UU Minute #72

Parish vs. Church in Massachusetts

The First Amendment, ratified with the Bill of Rights in 1791, provides that
“Congress shall make no law respecting an establishment of religion, or prohibiting the free exercise thereof.”
Originally, this applied only to the national congress. States were not so constrained.

In Virginia, the statute of religious freedom, written by Thomas Jefferson and enacted in 1786, provides that no taxation can support a church. In Massachusetts, the state constitution, written by John Adams and adopted in 1780, provided for every town to tax their citizens
"for the institution of the public worship of God, and for the support and maintenance of public Protestant teachers of piety, religion and morality."
Massachusetts’ system of Standing Order churches drew a distinction between the church and the parish. The church consisted only of those who had been admitted to church membership – which generally entailed having a verified experience of religious conversion in the church. The parish, on the other hand, consisted of the residents of a town who had not joined another religious group such as the Episcopal Church. All members of a parish, whether or not they were also members of the town’s Standing Order church, were taxed to fund the “worship of God” and the “maintenance of public Protestant teachers.”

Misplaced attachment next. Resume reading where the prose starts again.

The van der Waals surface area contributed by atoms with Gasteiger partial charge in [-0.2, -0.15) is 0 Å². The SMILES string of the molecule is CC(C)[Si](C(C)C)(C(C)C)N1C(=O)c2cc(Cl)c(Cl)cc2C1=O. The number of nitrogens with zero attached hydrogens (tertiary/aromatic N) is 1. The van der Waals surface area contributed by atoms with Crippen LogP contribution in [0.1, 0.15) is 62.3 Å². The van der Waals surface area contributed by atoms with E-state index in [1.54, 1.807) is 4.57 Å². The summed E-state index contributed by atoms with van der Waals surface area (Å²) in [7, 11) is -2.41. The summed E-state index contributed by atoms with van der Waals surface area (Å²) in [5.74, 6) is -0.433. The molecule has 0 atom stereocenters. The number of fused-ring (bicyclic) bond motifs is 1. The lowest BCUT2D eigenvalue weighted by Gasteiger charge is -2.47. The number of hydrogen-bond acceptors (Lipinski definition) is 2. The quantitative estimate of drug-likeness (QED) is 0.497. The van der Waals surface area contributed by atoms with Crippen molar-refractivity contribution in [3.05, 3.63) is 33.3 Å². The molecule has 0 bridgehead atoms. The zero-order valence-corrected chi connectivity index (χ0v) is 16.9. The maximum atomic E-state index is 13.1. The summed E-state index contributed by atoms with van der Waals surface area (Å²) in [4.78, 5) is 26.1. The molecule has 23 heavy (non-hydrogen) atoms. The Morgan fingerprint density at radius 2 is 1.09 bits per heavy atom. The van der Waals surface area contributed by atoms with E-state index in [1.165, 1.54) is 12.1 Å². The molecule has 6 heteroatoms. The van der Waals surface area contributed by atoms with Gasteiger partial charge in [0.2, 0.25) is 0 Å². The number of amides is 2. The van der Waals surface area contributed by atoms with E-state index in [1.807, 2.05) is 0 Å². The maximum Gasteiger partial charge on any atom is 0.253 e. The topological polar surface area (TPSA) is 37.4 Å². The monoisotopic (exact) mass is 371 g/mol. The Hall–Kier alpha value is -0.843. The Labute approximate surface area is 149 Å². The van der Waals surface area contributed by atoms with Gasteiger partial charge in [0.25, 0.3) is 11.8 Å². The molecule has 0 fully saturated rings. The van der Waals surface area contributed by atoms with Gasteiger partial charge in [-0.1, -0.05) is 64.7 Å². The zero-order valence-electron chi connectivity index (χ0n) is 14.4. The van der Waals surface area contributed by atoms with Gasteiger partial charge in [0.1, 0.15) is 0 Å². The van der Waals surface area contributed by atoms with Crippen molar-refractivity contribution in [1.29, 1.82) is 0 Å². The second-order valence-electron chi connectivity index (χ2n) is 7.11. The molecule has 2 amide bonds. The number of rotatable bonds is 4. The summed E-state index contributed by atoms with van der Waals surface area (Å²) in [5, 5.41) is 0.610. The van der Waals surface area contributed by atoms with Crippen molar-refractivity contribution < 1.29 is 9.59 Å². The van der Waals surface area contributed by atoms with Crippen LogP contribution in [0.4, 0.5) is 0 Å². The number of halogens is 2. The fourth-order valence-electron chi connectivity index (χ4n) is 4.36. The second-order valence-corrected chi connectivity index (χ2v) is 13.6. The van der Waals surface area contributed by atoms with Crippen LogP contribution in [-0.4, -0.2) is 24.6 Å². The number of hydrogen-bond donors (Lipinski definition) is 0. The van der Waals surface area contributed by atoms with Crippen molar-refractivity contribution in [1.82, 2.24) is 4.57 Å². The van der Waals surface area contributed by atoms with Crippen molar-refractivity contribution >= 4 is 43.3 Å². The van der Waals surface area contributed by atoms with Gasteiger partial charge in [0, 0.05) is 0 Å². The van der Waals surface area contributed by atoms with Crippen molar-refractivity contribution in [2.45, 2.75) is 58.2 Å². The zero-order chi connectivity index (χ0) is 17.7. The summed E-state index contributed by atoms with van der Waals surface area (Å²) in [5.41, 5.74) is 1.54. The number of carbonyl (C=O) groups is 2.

When a new minister was to be selected, the church voted – for this was their spiritual leader. The parish also voted, for this was their publicly-funded “Protestant teacher of piety, religion and morality.”

Usually, the church would vote to call a minister, and the parish would, pro forma, sanction the church vote. But the emergence and spread of liberal congregationalists – increasingly accepting the label “Unitarian” – produced splits between church and parish. Sometimes the church was liberal and the parish conservative; more often the parish was liberal and the church conservative.

NEXT: Which Church is the Dedham Church?

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